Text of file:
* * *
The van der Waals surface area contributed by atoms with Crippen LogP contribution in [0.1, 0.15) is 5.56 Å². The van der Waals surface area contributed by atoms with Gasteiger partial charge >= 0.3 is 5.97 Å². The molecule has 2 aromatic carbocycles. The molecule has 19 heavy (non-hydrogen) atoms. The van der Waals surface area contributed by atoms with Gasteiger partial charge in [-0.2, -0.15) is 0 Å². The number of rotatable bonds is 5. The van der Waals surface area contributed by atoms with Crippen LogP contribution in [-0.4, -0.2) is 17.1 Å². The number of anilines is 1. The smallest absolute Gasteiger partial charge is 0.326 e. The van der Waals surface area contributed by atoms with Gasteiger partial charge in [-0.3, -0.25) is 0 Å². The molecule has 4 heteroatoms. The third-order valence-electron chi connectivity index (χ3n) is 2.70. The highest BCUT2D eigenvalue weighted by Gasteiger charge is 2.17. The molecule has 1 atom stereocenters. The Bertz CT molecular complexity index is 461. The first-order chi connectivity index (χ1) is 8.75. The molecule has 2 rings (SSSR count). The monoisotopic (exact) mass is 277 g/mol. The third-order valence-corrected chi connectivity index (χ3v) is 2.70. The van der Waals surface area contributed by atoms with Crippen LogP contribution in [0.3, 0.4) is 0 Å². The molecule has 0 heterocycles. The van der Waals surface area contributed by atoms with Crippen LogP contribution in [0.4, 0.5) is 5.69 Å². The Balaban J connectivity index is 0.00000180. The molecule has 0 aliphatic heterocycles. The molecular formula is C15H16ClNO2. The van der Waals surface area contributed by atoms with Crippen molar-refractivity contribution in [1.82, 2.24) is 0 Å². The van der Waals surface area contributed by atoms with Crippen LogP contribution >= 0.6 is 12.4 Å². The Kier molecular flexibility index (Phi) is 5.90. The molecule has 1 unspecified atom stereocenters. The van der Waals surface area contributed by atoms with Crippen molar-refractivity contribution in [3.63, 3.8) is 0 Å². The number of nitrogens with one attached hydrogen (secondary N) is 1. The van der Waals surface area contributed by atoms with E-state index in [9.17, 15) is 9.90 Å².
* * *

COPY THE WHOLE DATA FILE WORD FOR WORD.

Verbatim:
The van der Waals surface area contributed by atoms with Crippen LogP contribution in [0.1, 0.15) is 5.56 Å². The van der Waals surface area contributed by atoms with Gasteiger partial charge >= 0.3 is 5.97 Å². The molecule has 2 aromatic carbocycles. The molecule has 19 heavy (non-hydrogen) atoms. The van der Waals surface area contributed by atoms with Gasteiger partial charge in [-0.2, -0.15) is 0 Å². The number of rotatable bonds is 5. The van der Waals surface area contributed by atoms with Crippen LogP contribution in [-0.4, -0.2) is 17.1 Å². The number of anilines is 1. The smallest absolute Gasteiger partial charge is 0.326 e. The van der Waals surface area contributed by atoms with Gasteiger partial charge in [-0.3, -0.25) is 0 Å². The molecule has 4 heteroatoms. The third-order valence-electron chi connectivity index (χ3n) is 2.70. The highest BCUT2D eigenvalue weighted by Gasteiger charge is 2.17. The molecule has 1 atom stereocenters. The Bertz CT molecular complexity index is 461. The first-order chi connectivity index (χ1) is 8.75. The molecule has 2 rings (SSSR count). The monoisotopic (exact) mass is 277 g/mol. The third-order valence-corrected chi connectivity index (χ3v) is 2.70. The van der Waals surface area contributed by atoms with Crippen LogP contribution in [0.3, 0.4) is 0 Å². The molecule has 0 heterocycles. The van der Waals surface area contributed by atoms with Crippen LogP contribution in [0.4, 0.5) is 5.69 Å². The Balaban J connectivity index is 0.00000180. The molecule has 0 aliphatic heterocycles. The molecular formula is C15H16ClNO2. The van der Waals surface area contributed by atoms with Crippen molar-refractivity contribution in [1.82, 2.24) is 0 Å². The van der Waals surface area contributed by atoms with Crippen LogP contribution >= 0.6 is 12.4 Å². The Kier molecular flexibility index (Phi) is 5.90. The molecule has 1 unspecified atom stereocenters. The van der Waals surface area contributed by atoms with Crippen molar-refractivity contribution in [3.63, 3.8) is 0 Å². The number of nitrogens with one attached hydrogen (secondary N) is 1. The van der Waals surface area contributed by atoms with E-state index in [9.17, 15) is 9.90 Å².